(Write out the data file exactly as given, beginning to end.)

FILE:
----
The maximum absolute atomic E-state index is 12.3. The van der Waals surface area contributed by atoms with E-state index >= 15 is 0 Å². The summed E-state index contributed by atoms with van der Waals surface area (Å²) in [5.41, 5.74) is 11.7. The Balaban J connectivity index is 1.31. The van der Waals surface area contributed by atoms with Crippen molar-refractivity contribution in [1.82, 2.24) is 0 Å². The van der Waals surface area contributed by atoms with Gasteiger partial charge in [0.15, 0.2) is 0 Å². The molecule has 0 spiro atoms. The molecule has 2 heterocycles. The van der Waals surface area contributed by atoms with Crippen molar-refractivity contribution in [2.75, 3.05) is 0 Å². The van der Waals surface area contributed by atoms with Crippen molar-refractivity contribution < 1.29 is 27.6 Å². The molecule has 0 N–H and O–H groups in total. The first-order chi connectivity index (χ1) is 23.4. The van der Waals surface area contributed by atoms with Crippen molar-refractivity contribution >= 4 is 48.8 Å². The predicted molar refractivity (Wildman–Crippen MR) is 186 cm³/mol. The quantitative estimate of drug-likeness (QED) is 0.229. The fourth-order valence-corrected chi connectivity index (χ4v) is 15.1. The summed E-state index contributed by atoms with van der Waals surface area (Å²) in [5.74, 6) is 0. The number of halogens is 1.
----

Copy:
The maximum absolute atomic E-state index is 12.3. The van der Waals surface area contributed by atoms with E-state index >= 15 is 0 Å². The summed E-state index contributed by atoms with van der Waals surface area (Å²) in [5.41, 5.74) is 11.7. The Balaban J connectivity index is 1.31. The van der Waals surface area contributed by atoms with Crippen molar-refractivity contribution in [1.82, 2.24) is 0 Å². The van der Waals surface area contributed by atoms with Gasteiger partial charge in [0.15, 0.2) is 0 Å². The molecule has 0 spiro atoms. The molecule has 2 heterocycles. The van der Waals surface area contributed by atoms with Crippen molar-refractivity contribution in [2.75, 3.05) is 0 Å². The van der Waals surface area contributed by atoms with Crippen molar-refractivity contribution < 1.29 is 27.6 Å². The molecule has 0 N–H and O–H groups in total. The first-order chi connectivity index (χ1) is 23.4. The van der Waals surface area contributed by atoms with Crippen molar-refractivity contribution >= 4 is 48.8 Å². The predicted molar refractivity (Wildman–Crippen MR) is 186 cm³/mol. The quantitative estimate of drug-likeness (QED) is 0.229. The fourth-order valence-corrected chi connectivity index (χ4v) is 15.1. The summed E-state index contributed by atoms with van der Waals surface area (Å²) in [5.74, 6) is 0. The number of halogens is 1.